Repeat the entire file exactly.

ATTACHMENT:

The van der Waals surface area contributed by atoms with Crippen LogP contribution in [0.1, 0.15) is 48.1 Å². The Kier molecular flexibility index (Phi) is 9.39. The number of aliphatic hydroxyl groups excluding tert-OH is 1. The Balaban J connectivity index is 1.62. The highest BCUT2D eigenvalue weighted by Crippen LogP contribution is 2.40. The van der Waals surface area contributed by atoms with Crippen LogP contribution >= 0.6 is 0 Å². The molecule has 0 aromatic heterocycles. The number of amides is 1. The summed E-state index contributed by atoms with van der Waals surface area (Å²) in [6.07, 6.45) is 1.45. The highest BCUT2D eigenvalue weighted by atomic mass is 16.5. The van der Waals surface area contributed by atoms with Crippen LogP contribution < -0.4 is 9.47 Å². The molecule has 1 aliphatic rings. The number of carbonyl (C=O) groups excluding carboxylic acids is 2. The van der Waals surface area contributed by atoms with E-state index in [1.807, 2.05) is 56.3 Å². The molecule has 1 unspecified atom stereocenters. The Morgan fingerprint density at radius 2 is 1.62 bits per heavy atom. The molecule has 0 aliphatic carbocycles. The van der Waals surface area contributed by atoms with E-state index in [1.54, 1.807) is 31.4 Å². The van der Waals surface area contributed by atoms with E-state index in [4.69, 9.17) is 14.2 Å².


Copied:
The van der Waals surface area contributed by atoms with Crippen LogP contribution in [0.1, 0.15) is 48.1 Å². The Kier molecular flexibility index (Phi) is 9.39. The number of aliphatic hydroxyl groups excluding tert-OH is 1. The Balaban J connectivity index is 1.62. The highest BCUT2D eigenvalue weighted by Crippen LogP contribution is 2.40. The van der Waals surface area contributed by atoms with Crippen LogP contribution >= 0.6 is 0 Å². The molecule has 0 aromatic heterocycles. The number of amides is 1. The summed E-state index contributed by atoms with van der Waals surface area (Å²) in [6.07, 6.45) is 1.45. The highest BCUT2D eigenvalue weighted by atomic mass is 16.5. The van der Waals surface area contributed by atoms with Crippen LogP contribution < -0.4 is 9.47 Å². The molecule has 1 aliphatic rings. The number of carbonyl (C=O) groups excluding carboxylic acids is 2. The van der Waals surface area contributed by atoms with E-state index in [1.807, 2.05) is 56.3 Å². The molecule has 1 unspecified atom stereocenters. The Morgan fingerprint density at radius 2 is 1.62 bits per heavy atom. The molecule has 0 aliphatic carbocycles. The van der Waals surface area contributed by atoms with E-state index in [1.54, 1.807) is 31.4 Å². The van der Waals surface area contributed by atoms with E-state index in [4.69, 9.17) is 14.2 Å².